There are tax and labor law changes that are now crawling through the Washington, D.C.’s infamous political maze that if they make it through could draw more calls home or offshore, reports Jeff Furst, president and CEO of staffing solutions firm FurstPerson.
The White House plans to require companies from deferring any foreign-investment-related deductions such as for interest expenses associated with untaxed overseas investment until the company repatriates its earnings back home. Companies would only take a deduction on their U.S. taxes for foreign expenses when they also pay taxes on their foreign profits in the United States. The Administration plans to rein in foreign tax credits, basing them on the amount of total foreign tax the taxpayer actually pays on its total foreign earning. Also such tax credits would no longer be allowed for foreign taxes paid on income not subject to U.S. tax.
Congress is now considering the Employee Free Choice Act of 2009 (H.R. 1409, S. 560), which if passed would allow union representation of a nonunionized workplace without having a vote if the majority of employees sign cards authorizing as such. There would be special procedural requirements for reaching an initial collective bargaining agreement following certification or recognition and tougher enforcement on unfair labor practices. The legislation would add remedies for such violations such as back pay plus liquidated damages and more civil penalties.
Jeff Furst, writing in his blog, asked that assuming that Congress passes Obama’s plan, will this possibly accelerate the growth of outsourced home agent programs. The answer is likely yes. He said the home agent model is said to provide cost competitiveness to some offshore models while offering an expanded labor market that provides a better caliber candidate. Plus, the jobs will stay in the U.S.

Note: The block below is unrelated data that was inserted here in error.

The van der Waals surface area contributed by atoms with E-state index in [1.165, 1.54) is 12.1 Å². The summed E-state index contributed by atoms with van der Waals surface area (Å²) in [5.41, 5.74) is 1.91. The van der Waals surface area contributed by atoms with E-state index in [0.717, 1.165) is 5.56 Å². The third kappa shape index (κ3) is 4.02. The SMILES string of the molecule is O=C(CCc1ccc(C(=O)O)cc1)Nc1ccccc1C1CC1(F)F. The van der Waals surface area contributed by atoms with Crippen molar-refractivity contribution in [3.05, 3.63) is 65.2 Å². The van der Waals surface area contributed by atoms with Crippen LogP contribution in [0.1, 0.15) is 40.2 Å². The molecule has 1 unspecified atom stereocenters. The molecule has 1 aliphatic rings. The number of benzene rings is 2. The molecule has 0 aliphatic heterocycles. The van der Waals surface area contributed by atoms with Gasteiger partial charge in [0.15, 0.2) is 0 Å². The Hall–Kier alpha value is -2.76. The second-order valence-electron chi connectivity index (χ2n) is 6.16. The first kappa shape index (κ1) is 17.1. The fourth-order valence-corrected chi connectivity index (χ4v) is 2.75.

Furst also asked if the tax law changes combined with the card check legislation dramatically impact the number of U.S. based call center jobs. The answer is also possibly yes.
“If U.S. based outsourcing firms find that they are no longer cost competitive utilizing a global workforce strategy solely because they are based in the U.S. and they risk increased costs due to possible unionization, many of these firms may determine to relocate to a more favorable economic environment,” said Furst.
There are other cross-cutting potential impacts from both bills. The card check legislation may accelerate contracting out to independent home-based agents, say other observers, if contact centers, which have very low unionization rates, start to become organized. These independent contractors offer the cost saving and quality benefits of home working with greater flexibility than with employees, though at the price of less management control.
The higher taxes in the tax law reform could also drive American outsourcers to relocate their headquarters offshore. That is because these added costs,--which must be priced in as outsourcing margins are razor-thin—may make U.S. firms less successful in winning programs against their better-located offshore-based competitors
Recent TMC (News - Alert) articles on the tax changes cite Datamonitor analyst Peter Ryan who commented: “should vendors find themselves financially pressured into moving more operations back onshore in the U.S., it could easily have a negative impact on daily operations, given the traditionally high attrition rates associated with domestic contact center work.”
Ryan also added that: “If American outsourcers are forced to raise their prices because their taxes are going up, it would be very logical for clients to switch to offshore-based providers with equal capabilities and qualities who offer better rates. There is no shortage of such firms. American outsourcers may have no other choice but to join them in tax-friendlier nations, taking their administrative, IT, marketing and other jobs with them.”
For more, check out the Call Center Hiring channel on TMCnet.
Brendan B. Read is TMCnet’s Senior Contributing Editor. To read more of Brendan’s articles, please visit his columnist page.
Edited by Stefania Viscusi